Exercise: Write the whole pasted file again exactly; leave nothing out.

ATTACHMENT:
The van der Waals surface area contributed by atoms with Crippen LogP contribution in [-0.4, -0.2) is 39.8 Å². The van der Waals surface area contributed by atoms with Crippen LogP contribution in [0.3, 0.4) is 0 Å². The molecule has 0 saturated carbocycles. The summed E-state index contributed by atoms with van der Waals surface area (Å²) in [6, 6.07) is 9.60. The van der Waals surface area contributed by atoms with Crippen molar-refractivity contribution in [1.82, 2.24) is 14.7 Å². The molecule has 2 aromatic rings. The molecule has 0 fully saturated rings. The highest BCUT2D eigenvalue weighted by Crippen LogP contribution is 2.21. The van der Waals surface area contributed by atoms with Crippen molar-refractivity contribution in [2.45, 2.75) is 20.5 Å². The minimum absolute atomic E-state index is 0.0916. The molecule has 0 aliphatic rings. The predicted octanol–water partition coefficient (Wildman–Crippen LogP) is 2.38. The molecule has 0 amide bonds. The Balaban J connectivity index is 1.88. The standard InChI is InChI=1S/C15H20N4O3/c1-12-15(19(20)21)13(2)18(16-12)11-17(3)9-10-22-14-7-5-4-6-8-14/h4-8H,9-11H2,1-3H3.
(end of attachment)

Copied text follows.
The van der Waals surface area contributed by atoms with Crippen LogP contribution in [-0.4, -0.2) is 39.8 Å². The van der Waals surface area contributed by atoms with Crippen LogP contribution in [0.3, 0.4) is 0 Å². The molecule has 0 saturated carbocycles. The summed E-state index contributed by atoms with van der Waals surface area (Å²) in [6, 6.07) is 9.60. The van der Waals surface area contributed by atoms with Crippen molar-refractivity contribution in [1.82, 2.24) is 14.7 Å². The molecule has 2 aromatic rings. The molecule has 0 fully saturated rings. The highest BCUT2D eigenvalue weighted by Crippen LogP contribution is 2.21. The van der Waals surface area contributed by atoms with Crippen molar-refractivity contribution in [2.45, 2.75) is 20.5 Å². The minimum absolute atomic E-state index is 0.0916. The molecule has 0 aliphatic rings. The predicted octanol–water partition coefficient (Wildman–Crippen LogP) is 2.38. The molecule has 0 amide bonds. The Balaban J connectivity index is 1.88. The standard InChI is InChI=1S/C15H20N4O3/c1-12-15(19(20)21)13(2)18(16-12)11-17(3)9-10-22-14-7-5-4-6-8-14/h4-8H,9-11H2,1-3H3.